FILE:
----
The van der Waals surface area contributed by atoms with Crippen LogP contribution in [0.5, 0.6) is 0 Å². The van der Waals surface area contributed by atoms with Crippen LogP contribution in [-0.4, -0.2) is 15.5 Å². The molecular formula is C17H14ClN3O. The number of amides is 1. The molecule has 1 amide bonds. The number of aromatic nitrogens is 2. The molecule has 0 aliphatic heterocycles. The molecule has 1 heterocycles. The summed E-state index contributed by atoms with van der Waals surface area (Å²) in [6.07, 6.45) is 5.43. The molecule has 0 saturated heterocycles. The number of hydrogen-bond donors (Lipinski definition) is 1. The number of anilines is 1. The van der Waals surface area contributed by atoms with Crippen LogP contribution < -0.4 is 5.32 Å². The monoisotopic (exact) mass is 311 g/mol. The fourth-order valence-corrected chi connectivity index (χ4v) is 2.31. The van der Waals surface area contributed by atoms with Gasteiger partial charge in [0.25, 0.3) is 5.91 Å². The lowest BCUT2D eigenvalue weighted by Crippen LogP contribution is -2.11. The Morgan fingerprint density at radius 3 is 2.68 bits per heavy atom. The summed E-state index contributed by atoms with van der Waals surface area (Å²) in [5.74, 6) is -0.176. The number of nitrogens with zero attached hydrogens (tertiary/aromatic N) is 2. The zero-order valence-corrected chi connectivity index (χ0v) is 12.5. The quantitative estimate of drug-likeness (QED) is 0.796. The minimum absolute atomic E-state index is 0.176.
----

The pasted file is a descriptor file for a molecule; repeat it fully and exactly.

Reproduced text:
The van der Waals surface area contributed by atoms with Crippen LogP contribution in [0.5, 0.6) is 0 Å². The van der Waals surface area contributed by atoms with Crippen LogP contribution in [-0.4, -0.2) is 15.5 Å². The molecular formula is C17H14ClN3O. The number of amides is 1. The molecule has 1 amide bonds. The number of aromatic nitrogens is 2. The molecule has 0 aliphatic heterocycles. The molecule has 1 heterocycles. The summed E-state index contributed by atoms with van der Waals surface area (Å²) in [6.07, 6.45) is 5.43. The molecule has 0 saturated heterocycles. The number of hydrogen-bond donors (Lipinski definition) is 1. The number of anilines is 1. The van der Waals surface area contributed by atoms with Crippen LogP contribution < -0.4 is 5.32 Å². The monoisotopic (exact) mass is 311 g/mol. The fourth-order valence-corrected chi connectivity index (χ4v) is 2.31. The van der Waals surface area contributed by atoms with Gasteiger partial charge in [0.25, 0.3) is 5.91 Å². The lowest BCUT2D eigenvalue weighted by Crippen LogP contribution is -2.11. The Morgan fingerprint density at radius 3 is 2.68 bits per heavy atom. The summed E-state index contributed by atoms with van der Waals surface area (Å²) in [5.74, 6) is -0.176. The number of nitrogens with zero attached hydrogens (tertiary/aromatic N) is 2. The zero-order valence-corrected chi connectivity index (χ0v) is 12.5. The quantitative estimate of drug-likeness (QED) is 0.796. The minimum absolute atomic E-state index is 0.176.